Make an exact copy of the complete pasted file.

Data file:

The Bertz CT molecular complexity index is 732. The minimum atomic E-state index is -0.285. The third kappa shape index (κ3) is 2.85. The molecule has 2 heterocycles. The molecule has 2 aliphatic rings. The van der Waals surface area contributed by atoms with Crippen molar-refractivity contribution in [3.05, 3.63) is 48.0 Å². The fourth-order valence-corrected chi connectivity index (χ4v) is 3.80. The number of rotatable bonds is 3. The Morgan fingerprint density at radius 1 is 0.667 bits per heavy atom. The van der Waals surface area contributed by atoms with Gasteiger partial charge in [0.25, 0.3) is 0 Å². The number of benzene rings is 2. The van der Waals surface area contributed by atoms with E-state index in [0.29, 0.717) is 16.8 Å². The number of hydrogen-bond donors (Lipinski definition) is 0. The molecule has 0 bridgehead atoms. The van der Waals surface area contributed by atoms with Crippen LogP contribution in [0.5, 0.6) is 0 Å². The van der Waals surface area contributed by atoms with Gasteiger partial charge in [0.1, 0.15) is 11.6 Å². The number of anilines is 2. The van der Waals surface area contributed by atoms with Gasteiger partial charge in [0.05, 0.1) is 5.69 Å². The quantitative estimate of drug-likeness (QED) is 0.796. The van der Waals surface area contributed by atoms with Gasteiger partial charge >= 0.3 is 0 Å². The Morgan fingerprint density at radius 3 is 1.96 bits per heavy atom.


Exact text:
The Bertz CT molecular complexity index is 732. The minimum atomic E-state index is -0.285. The third kappa shape index (κ3) is 2.85. The molecule has 2 heterocycles. The molecule has 2 aliphatic rings. The van der Waals surface area contributed by atoms with Crippen molar-refractivity contribution in [3.05, 3.63) is 48.0 Å². The fourth-order valence-corrected chi connectivity index (χ4v) is 3.80. The number of rotatable bonds is 3. The Morgan fingerprint density at radius 1 is 0.667 bits per heavy atom. The van der Waals surface area contributed by atoms with Gasteiger partial charge in [0.25, 0.3) is 0 Å². The number of benzene rings is 2. The van der Waals surface area contributed by atoms with E-state index in [0.29, 0.717) is 16.8 Å². The number of hydrogen-bond donors (Lipinski definition) is 0. The molecule has 0 bridgehead atoms. The van der Waals surface area contributed by atoms with Crippen LogP contribution in [0.5, 0.6) is 0 Å². The van der Waals surface area contributed by atoms with Gasteiger partial charge in [0.1, 0.15) is 11.6 Å². The number of anilines is 2. The van der Waals surface area contributed by atoms with Gasteiger partial charge in [0.05, 0.1) is 5.69 Å². The quantitative estimate of drug-likeness (QED) is 0.796. The van der Waals surface area contributed by atoms with Gasteiger partial charge >= 0.3 is 0 Å². The Morgan fingerprint density at radius 3 is 1.96 bits per heavy atom.